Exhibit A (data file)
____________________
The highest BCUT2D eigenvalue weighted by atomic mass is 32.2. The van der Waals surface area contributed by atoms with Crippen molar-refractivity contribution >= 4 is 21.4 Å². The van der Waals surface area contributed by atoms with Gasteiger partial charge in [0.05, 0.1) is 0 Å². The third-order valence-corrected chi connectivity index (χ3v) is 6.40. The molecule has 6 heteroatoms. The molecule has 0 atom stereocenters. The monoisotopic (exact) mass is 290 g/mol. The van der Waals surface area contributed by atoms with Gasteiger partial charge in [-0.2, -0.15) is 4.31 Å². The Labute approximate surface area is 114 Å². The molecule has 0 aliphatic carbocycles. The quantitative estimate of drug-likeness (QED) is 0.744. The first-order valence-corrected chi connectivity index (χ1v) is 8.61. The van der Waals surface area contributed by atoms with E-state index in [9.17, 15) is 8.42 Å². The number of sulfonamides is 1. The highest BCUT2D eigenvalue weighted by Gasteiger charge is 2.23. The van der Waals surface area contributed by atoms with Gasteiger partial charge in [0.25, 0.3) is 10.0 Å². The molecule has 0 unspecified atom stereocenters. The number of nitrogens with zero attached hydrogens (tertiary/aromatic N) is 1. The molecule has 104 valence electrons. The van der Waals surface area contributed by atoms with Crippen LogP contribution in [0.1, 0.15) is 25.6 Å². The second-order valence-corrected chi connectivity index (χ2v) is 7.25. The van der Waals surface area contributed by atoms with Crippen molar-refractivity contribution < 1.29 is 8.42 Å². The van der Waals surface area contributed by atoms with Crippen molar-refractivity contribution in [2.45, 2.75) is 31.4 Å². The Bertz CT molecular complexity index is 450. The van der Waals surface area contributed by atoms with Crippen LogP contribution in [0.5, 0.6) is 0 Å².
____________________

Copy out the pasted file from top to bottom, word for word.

The highest BCUT2D eigenvalue weighted by atomic mass is 32.2. The van der Waals surface area contributed by atoms with Crippen molar-refractivity contribution >= 4 is 21.4 Å². The van der Waals surface area contributed by atoms with Gasteiger partial charge in [0.05, 0.1) is 0 Å². The third-order valence-corrected chi connectivity index (χ3v) is 6.40. The molecule has 6 heteroatoms. The molecule has 0 atom stereocenters. The monoisotopic (exact) mass is 290 g/mol. The van der Waals surface area contributed by atoms with Gasteiger partial charge in [-0.2, -0.15) is 4.31 Å². The Labute approximate surface area is 114 Å². The molecule has 0 aliphatic carbocycles. The quantitative estimate of drug-likeness (QED) is 0.744. The first-order valence-corrected chi connectivity index (χ1v) is 8.61. The van der Waals surface area contributed by atoms with E-state index in [9.17, 15) is 8.42 Å². The number of sulfonamides is 1. The highest BCUT2D eigenvalue weighted by Gasteiger charge is 2.23. The van der Waals surface area contributed by atoms with Gasteiger partial charge in [0.25, 0.3) is 10.0 Å². The molecule has 0 unspecified atom stereocenters. The number of nitrogens with zero attached hydrogens (tertiary/aromatic N) is 1. The molecule has 104 valence electrons. The van der Waals surface area contributed by atoms with Crippen LogP contribution in [0.1, 0.15) is 25.6 Å². The second-order valence-corrected chi connectivity index (χ2v) is 7.25. The van der Waals surface area contributed by atoms with Crippen molar-refractivity contribution < 1.29 is 8.42 Å². The van der Waals surface area contributed by atoms with Crippen molar-refractivity contribution in [2.45, 2.75) is 31.4 Å². The Bertz CT molecular complexity index is 450. The van der Waals surface area contributed by atoms with Crippen LogP contribution in [0.5, 0.6) is 0 Å².